Long, Thin Routes: Dallas to Beijing, Boston to Shanghai, Tel Aviv to San Francisco

From Business Journals

When a United Airlines flight left San Francisco last week to establish a nonstop link to Singapore, United not only capitalized on an ill-considered decision by Singapore Airlines, but it also highlighted what can only be called the Revenge of the Dreamliner.

United’s new San Francisco-Singapore nonstops, you see, are operated with Boeing 787s. You surely remember the Dreamliner. That’s the $200-million-a-copy plane prematurely pronounced dead by jittery experts three years ago after a panicked grounding and handwringing over the aircraft’s safety.

I never worried about flying the Dreamliner, but even I’m amazed at how quickly the Boeing 787 has shaken off its shaky start and become a mainstay of global aviation. The plane is literally remaking the world’s route map.


Photo: Bloomberg – Business Class in a 787 Dreamliner

View 20 Dreamliner Photos

More than 400 Dreamliners have been delivered since All Nippon Airways operated the first commercial flight late in 2011. Another 1,100 orders from 62 airlines and other customers are on Boeing’s books, the planemaker says. Nearly 100 million people have flown the aircraft and Dreamliners have flown more than 1.2 billion revenue miles without serious incident since the initial spate of trouble.

More than that, the Dreamliner is going where no other planes have gone before. Boeing says the 787 has pioneered at least 100 routes between cities that have never before had nonstop links. It thinks there might eventually be 400 such routes. Airlines like LOT Polish and Norwegian Air Shuttle already operate all-Dreamliner fleets across the Atlantic. Asian carriers such as Hainan Airlines of China are switching across the Pacific, too.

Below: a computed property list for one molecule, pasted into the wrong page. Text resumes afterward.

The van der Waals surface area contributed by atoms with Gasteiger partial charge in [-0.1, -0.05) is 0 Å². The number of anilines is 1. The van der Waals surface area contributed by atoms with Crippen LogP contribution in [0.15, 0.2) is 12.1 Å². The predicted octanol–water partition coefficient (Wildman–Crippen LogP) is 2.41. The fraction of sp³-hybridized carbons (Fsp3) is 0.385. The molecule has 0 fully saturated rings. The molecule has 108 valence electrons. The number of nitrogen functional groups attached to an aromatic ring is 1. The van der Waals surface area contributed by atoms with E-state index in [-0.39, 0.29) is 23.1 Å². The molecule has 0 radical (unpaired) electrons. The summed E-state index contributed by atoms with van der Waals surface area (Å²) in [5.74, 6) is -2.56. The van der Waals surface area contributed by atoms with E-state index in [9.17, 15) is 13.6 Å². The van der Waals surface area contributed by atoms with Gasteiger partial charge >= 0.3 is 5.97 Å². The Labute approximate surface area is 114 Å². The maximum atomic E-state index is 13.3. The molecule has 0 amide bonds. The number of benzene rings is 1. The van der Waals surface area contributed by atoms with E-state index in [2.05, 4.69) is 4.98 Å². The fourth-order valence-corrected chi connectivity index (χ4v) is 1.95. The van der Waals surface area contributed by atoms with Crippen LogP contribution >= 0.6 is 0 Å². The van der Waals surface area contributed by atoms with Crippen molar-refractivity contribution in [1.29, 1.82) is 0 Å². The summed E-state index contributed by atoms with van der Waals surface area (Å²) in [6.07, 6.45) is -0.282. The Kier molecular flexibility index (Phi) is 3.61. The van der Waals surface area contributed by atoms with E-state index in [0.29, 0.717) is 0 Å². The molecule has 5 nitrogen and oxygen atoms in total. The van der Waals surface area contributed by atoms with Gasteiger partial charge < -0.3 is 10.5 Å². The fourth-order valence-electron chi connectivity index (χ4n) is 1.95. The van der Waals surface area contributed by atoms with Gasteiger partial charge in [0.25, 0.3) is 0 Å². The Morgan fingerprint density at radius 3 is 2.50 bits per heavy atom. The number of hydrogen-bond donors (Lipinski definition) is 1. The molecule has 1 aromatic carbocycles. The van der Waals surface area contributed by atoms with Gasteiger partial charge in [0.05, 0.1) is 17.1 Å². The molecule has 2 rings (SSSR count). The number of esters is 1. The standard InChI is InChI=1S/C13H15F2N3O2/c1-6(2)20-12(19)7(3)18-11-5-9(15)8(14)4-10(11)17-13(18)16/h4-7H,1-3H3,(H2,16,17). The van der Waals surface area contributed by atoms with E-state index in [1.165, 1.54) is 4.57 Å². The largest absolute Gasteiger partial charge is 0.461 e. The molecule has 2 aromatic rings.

“We’re getting our first 787-9 tomorrow,” says Joel Chusid, U.S. executive director of Hainan, the fast-growing private Chinese airline. “We’ve already got ten 787-8s in service and 34 Dreamliners on order.” Hainan expects all of its U.S.-China flights will switch to Dreamliners by the end of the year. “We would have done it sooner,” he explains, “but we haven’t been able to get them quickly enough.”

To explain the jargon, the plane now designated the 787-8 is the original Dreamliner, the one that premiered in 2011 and caused the rash of initial bad publicity. It can carry 242 passengers as far as 7,355 nautical miles. The Dreamliner 787-9 is the first variant and Boeing says it can carry as many as 290 passengers as far as 7,635 miles. A third version, the 787-10, is due for delivery in 2018 and will accommodate 330 flyers.

I’m no plane geek, so those kind of stats rarely impress me. I’m a business traveler and, to me, planes are like staplers or photocopiers. If they do what they are supposed to do, I use ’em and forget ’em.

That said, though, it’s impossible to ignore how the Dreamliner is changing our lives on the road. Besides popping up on familiar long-haul routes — New York to Tokyo, Chicago to Shanghai, Los Angeles to Sydney — the 787 has made all manner of new nonstops possible.

Besides that San Francisco-Singapore run, the Dreamliner’s longest, United has also deployed the 787 on routes as diverse as Chengdu, China, and Tel Aviv, Israel. American Airlines flies the 787 nonstop from its Dallas/Fort Worth hub to Hong Kong and Beijing. Hainan put its Dreamliner on the new Los Angeles-Changsha route and connected Boston and Shanghai for the first time.

And LOT Polish claims the Dreamliner essentially saved the airline. A perennial moneyloser, LOT credits “the Dreamliner effect” for finally allowing it to profitably connect New York and Chicago with its Warsaw hub.

Airlines like LOT praise the Dreamliner and use virtually the same phrases to explain why the 787 works. For starters, they claim it is the right size: It carries about half the number of passengers as the double-decked Airbus A380 and is smaller than both Boeing’s 777 and its venerable 747.

The widebody’s long range allows airlines to run what the industry calls “long, thin” routes. In English, that means distant cities that can support nonstops only if there aren’t too many seats on the aircraft. The Dreamliner is also more fuel-efficient and cheaper to operate than competitive aircraft.

“And it’s a fast mother,” adds Chusid of Hainan. He says some 787 flights between the United States and China have arrived more than two hours early, so Hainan has tightened up schedules to account for the plane’s speed and reliability.

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